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Robert Underwood Johnson, Clarence Clough Buell, Battles and Leaders of the Civil War: The Opening Battles. Volume 1. 1 1 Browse Search
The Photographic History of The Civil War: in ten volumes, Thousands of Scenes Photographed 1861-65, with Text by many Special Authorities, Volume 9: Poetry and Eloquence. (ed. Francis Trevelyan Miller) 1 1 Browse Search
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Robert Underwood Johnson, Clarence Clough Buell, Battles and Leaders of the Civil War: The Opening Battles. Volume 1., The first step in the War. (search)
tism of fire. During subsequent attacks by land and water, it was battered by the heaviest Union artillery. Its walls were completely crushed, but the tons of iron projectiles imbedded in its ruins added strength to the inaccessible mass that surrounded it and made it impregnable. It was never taken, but the operations of General Sherman, after his march to the sea, compelled its evacuation, and the Stars and Stripes were again raised over it, April 14th, 1865. Under an order from Secretary Stanton, the same flag that was lowered, April 14th, 1861, was raised again over Sumter, by Major (then General) Anderson, on April 14th, 1865, the day President Lincoln was shot. Of Major Anderson's former officers, Generals Abner Doubleday and Norman J. Hall and Chaplain Matthias Harris were present. The Rev. Henry Ward Beecher delivered an oration, and other prominent antislavery men attended the ceremony.-editors. View of Cumming's Point. From a sketch made after the bombardment.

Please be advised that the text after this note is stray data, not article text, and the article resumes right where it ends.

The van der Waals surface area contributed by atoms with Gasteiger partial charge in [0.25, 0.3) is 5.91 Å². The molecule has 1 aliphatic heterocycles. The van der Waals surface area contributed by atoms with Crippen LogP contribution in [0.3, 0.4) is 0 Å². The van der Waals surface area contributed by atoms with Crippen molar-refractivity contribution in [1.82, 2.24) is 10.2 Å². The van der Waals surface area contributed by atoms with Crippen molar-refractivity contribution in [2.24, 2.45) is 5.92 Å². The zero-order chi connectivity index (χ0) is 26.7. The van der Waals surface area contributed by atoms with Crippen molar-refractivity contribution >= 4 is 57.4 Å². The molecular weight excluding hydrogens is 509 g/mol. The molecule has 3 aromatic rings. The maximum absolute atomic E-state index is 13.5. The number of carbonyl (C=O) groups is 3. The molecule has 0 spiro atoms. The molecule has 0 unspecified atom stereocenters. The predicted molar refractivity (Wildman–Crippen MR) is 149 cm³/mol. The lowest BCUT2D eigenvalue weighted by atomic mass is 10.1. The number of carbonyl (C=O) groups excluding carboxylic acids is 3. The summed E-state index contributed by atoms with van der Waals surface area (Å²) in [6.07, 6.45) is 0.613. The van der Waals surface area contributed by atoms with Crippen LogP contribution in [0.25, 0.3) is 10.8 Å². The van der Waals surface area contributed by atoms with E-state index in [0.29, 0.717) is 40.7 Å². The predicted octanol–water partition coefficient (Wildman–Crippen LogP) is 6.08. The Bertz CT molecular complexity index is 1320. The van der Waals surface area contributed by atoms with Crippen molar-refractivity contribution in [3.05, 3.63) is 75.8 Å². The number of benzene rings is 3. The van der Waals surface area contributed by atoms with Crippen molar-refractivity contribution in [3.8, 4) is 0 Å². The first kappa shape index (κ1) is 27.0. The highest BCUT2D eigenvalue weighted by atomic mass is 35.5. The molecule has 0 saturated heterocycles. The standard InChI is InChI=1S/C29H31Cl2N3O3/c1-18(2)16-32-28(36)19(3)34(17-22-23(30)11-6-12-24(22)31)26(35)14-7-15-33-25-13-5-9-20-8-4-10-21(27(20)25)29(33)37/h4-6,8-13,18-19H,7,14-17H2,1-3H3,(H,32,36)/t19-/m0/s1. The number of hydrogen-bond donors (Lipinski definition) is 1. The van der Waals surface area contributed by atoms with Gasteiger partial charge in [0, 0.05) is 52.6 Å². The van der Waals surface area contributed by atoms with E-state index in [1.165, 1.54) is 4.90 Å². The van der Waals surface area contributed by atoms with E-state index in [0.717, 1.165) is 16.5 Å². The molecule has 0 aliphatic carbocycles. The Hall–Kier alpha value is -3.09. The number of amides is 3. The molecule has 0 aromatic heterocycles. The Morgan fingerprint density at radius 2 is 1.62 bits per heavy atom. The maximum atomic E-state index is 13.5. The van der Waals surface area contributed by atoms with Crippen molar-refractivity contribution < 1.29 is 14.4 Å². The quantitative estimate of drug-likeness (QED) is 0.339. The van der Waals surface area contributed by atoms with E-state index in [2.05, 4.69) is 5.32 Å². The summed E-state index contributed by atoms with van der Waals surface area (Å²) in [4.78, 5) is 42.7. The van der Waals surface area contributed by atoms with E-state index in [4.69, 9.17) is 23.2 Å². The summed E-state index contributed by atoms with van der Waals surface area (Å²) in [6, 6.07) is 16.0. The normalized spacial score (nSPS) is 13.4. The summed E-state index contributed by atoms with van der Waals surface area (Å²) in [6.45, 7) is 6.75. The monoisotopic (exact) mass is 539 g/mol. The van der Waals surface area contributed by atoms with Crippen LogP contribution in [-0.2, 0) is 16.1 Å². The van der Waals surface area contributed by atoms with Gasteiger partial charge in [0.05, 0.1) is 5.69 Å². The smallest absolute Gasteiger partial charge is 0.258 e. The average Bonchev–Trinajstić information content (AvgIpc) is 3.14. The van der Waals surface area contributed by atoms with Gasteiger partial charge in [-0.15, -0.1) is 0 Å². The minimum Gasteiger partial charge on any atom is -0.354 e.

picture films, this series of photographs preserves the progression of the celebration on April 14, 1865—the fourth anniversary of the evacuation of Sumter. The evening before, the news of Lee's surrender had reached Charleston and made the occasion one of national thanksgiving. The city was gay with flags; patriotic bands filled the air with music, and Dahlgren's fleet opened the day with the full national salute of twenty-one guns from every ship in the harbor. In Fort Sumter the Reverend Matthias Harris, who had helped to raise the flag over the fort, four years before, opened the services with prayer. Dr. Richard S. Storrs read that ever-beautiful passage beginning: When the Lord turned again the captivity of Zion, we were like them that dream. Raising the national flag in Sumter just four years after its evacuation (1). Raising the national flag in Sumter just four years after its evacuation (2). Raising the national flag in Sumter just four years after its evacuatio